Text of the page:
Large groups have formed here, such as Affidea in south and east Europe, Alliance Medical (Western Europe), Concord (China). Imaging is typically separate from labs, but not always. You find combined imaging/lab groups in Italy, the Netherlands and Brazil (Fleury, Dasar).

Laboratory Services – Providers who run tests on samples taken from your body (typically blood). In most countries tests taken by outpatient doctors (typically family doctors) are done in private labs. Most public hospitals have their own publicly-owned labs, but some outsource these to private providers.

Well over 90% of tests can be automated these days, so big private operators are building large factories which can do quality tests cheaply. Rapid international consolidation with major players such as Sonic Healthcare, Synlab and SRL spreading internationally.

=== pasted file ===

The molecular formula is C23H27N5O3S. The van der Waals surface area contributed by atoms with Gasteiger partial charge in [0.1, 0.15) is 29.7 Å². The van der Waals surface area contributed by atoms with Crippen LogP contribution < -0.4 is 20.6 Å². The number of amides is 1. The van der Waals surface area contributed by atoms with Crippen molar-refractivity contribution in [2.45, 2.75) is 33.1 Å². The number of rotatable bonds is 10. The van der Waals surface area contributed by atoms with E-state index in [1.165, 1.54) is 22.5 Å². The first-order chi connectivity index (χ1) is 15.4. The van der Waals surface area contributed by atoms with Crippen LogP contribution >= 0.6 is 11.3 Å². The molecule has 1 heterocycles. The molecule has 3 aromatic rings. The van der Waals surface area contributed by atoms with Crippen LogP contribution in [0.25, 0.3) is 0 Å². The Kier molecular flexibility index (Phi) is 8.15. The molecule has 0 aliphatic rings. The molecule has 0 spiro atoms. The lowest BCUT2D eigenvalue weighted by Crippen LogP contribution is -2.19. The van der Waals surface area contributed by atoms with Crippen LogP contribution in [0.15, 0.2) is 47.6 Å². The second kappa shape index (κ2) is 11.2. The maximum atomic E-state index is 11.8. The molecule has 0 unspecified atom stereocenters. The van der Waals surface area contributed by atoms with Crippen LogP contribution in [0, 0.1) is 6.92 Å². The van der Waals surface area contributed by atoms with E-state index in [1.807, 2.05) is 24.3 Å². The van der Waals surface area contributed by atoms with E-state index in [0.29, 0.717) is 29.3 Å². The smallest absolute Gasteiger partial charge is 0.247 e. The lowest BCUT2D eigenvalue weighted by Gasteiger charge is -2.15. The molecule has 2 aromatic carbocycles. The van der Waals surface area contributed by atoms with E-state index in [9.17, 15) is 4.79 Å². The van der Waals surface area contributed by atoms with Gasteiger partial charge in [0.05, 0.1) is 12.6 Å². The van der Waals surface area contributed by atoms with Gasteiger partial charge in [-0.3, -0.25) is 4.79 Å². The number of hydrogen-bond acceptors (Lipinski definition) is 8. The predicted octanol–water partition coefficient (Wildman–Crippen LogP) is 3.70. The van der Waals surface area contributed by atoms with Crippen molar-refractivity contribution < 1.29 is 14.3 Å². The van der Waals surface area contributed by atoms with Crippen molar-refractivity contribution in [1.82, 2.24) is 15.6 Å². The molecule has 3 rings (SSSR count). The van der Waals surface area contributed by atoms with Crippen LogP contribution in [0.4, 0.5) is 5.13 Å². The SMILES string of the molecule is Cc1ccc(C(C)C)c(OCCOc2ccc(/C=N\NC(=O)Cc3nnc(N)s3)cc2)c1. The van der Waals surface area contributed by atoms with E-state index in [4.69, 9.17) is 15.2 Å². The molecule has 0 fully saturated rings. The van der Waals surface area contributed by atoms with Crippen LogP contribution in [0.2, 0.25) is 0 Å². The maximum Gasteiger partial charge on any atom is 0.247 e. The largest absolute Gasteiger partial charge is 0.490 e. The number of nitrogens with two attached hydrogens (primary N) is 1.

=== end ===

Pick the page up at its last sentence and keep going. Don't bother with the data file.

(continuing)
Medicalised Homecare – Services offered at home which involve a level of medical expertise (unlike Domiciliary Care, see above). Can be divided into home oxygen services (Air Liquide, Linde), the delivery of drugs to the home (Healthcare at Home) and home nursing visits (Buurtzorg). But Medicalised Homecare also includes dying at home and a whole range of skilled, specialist services.

We are also, currently, include the Swedish Personal Assistance model in Medicalised Homecare.  The Swedish constitution guarantees that all should enjoy the same quality of life, leading to per capita budgets which can reach millions in 24/7 care (Humana, Attendo). Under this model, individuals or their families have choice as to which carers they use.  The model has spread to Norway as well.